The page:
Around the world Christmas season is long over, but in Russia Christmas Day was celebrated yesterday. So why do Russians celebrate Christmas on January 7th? And what are some Russian Christmas food traditions?
The reasoning is actually pretty straightforward. The predominant religion in Russia is still Russian Orthodoxy which still follows the old Julian calendar.
While the official calendar that’s in use daily is the new Gregorian calendar, religious holidays are celebrated according to the old calendar. In the old calendar, holidays are shifted by about 13 days, which means that Christmas and Easter come on different days from the familiar Western traditions.
Russian Orthodoxy has been in place for over a thousand years. With the exception of a 70 year break during Communism. Three generations grew up not knowing anything about Christmas or its religious traditions.
Religious symbols were replaced with secular motifs and explanations. The evergreen Christmas tree became a symbol of New Years, a gift giving saint transformed into Father Frost “Ded Moroz” who left presents for children under the tree. With religion no longer the focal point, traditional Christmas foods slowly began to disappear from the holiday dinner tables. Or, more likely, they were simply adapted into similar dishes but lost their meaning along the way.
Fortunately, during the past two decades Russian Christmas food traditions have regained their proper place in society. More and more families are observing Christmas and enjoying traditional Christmas foods. These days you can even find authentic Slavic Christmas food on restaurant menus across the country.
There are lots of recipes for Russian Christmas food that you can find online, but the best and most precious ones are still passed down from generation to generation.
What are some Russian Christmas Food Traditions?
Christmas food is usually served in two feasts: a lenten meal on Christmas eve that includes sochelnik and a heartier supper on Christmas day.
The lenten dinner on Christmas eve typically does not include any meat or dairy dishes. After a day of fasting, grains, porridge, and vegetable dishes are eaten after the first star has appeared in the night sky. According to the Bible, that’s the time Jesus Christ was born.
In the old days, as the first star appeared and just before it got too dark, a holiday feast was served featuring 12 dishes, one for each apostle. The following day, on January 7th Jesus’ birth is celebrated with a generous meal that includes meat and poultry.
The two main dishes of Christmas Eve are Kutia and Uzvar, the rest can be improvised depending on the available ingredients and your budget.
We’ve gathered a few recipes for traditional Russian Christmas food that can be made and enjoyed all year.
Russian Christmas Food
Kutia is an essential part of the Christmas Eve dinner. This traditionally Slavic dish is made with cooked wheat berries (and entire wheat kernel), poppy seeds and honey. Most modern recipes use pearl barley or rice. The porridge often includes dried apricots, raisins, nuts and even fruit preserves.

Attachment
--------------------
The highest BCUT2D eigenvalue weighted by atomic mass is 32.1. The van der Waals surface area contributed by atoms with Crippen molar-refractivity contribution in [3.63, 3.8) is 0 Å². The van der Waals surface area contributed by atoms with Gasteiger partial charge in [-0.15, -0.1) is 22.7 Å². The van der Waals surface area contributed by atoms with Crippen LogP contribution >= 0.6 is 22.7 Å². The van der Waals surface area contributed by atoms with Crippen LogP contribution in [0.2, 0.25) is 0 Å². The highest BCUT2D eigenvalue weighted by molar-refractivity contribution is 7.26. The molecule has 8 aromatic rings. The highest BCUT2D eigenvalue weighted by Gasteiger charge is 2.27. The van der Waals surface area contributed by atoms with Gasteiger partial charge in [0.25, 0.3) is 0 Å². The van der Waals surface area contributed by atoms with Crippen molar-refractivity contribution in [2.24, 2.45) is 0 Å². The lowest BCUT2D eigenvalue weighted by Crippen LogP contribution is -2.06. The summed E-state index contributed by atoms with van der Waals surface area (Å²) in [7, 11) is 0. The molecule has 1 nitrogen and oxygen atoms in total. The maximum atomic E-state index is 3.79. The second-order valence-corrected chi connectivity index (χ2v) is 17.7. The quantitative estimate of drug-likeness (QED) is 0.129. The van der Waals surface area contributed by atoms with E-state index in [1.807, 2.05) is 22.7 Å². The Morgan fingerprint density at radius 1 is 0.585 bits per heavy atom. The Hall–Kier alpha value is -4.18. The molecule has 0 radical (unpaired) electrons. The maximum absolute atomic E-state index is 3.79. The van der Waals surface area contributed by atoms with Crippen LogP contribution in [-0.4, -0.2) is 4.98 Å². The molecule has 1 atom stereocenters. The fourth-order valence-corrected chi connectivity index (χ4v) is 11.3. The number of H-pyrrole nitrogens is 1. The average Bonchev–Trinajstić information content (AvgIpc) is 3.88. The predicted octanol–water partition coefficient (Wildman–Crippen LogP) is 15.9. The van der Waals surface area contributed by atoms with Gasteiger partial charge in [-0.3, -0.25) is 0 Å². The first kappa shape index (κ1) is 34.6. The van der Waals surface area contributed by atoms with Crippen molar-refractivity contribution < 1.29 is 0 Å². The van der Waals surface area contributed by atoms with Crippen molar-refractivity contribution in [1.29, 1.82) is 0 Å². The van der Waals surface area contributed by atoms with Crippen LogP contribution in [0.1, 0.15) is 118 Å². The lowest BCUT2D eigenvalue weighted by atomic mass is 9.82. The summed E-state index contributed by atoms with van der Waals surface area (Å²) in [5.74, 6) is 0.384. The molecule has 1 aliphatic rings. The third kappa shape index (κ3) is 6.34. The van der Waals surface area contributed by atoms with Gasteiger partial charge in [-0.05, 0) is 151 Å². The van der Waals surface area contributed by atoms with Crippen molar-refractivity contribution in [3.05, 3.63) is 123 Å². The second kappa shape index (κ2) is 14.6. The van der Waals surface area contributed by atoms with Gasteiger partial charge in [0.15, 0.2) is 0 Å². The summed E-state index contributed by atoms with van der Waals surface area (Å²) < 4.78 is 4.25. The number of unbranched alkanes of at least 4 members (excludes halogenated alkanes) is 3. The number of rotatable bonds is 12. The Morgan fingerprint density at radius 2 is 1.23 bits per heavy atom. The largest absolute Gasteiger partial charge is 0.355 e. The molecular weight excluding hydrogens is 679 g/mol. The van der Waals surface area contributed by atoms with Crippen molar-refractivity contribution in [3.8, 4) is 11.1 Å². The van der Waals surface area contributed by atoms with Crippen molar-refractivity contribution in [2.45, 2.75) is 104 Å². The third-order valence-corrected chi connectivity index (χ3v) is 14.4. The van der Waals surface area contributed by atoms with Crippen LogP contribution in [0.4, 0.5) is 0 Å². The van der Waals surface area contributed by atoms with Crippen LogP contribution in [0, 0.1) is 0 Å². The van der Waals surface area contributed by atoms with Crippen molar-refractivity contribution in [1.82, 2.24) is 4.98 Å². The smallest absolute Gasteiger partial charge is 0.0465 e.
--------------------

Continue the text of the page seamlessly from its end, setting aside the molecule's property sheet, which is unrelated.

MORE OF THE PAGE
Here’s a recipe you can try at home. It makes a hearty and delicious breakfast, too!
4 cup of barley or wheat berry
1 cup of dried poppy seeds
1/2 cup chopped nuts (walnuts, pinenuts, or almonds)
1 cup of honey
1 cup of raisins
2 cups of water (boiling for poppy seeds)
2 cups of water or milk to cook grains
Wash the grains and cook in boiling water to make porridge. Set aside and let rest at room temperature.
Wash poppy seeds with clean warm water and let rest in the water for about an hour. Drain the poppyseed, massage the seeds and add 2 cups of boiling water.
Add chopped nuts, raisins and honey to the porridge and mix well.
Combine poppy seeds with the porridge and add chopped nuts, raisins and honey. Mix well before serving.
A special kompot made with stewed dried fruits, berries and sweetened with honey. The original recipe features apples, pears and prunes. You can serve uzvar warm or chilled. Makes an awesome substitute for sugar-laden juices and sodas.
4 ounces of raisins
4 ounces pitted dried prunes
8 ounces dried pears
8 ounces of dried apples
1 cup honey
1 cinnamon stick
2 quarts apple cider (or non-sweetened juice)
1 lemon (juice and peel)
In a large pot combine the dried fruits and fill with enough cider to cover it by half. Add cloves and lemon peel, and simmer until the larger pies are cooked but not falling apart.
Pour off liquid and cook until reduced by about a third. Add honey, cinnamon, lemon juice and fruit.
Stir and add a little more lemon juice, if needed.
Serve warm or chill in the refrigerator before.
Butter with Kilkas
This easy to make dish is delicious and rich in omega3 acids. You can use dried or canned kilka fish or herring for this appetizer. Serve with bread or blinis, or as a side to boiled potatoes.
15-20 kilkas (small fish)
3-4 hard boiled egg yolks
2 sticks of butter
1-2 sprigs of fresh dill or parsley
Clean and debone the kilka fish. You can also use canned if dried is not available.
Using a mortar and pestle smash the fish, butter and hardboiled yolks into a paste.
Place the butter mixture into a bowl and add a few sprigs of fresh dill or parsley.
Berry Farmer Cheese
You can use home-made or store bought farmer cheese for this totally delicious dessert. All you need is 2-3 cups of farmer cheese and your favorite berry preserves. Sour cherry, raspberry, blackberry or black currant all work well with this dish.
2-3 cups farmer cheese
1 cup berry preserves
Remove any excess moisture from the farmer cheese. You can place it into a cheese cloth and let the extra liquid drip out, or just pat dry with a clean paper towel.
Add berry preserves and mix well together.
Place the mixture into a bowl and chill in the refrigerator before serving.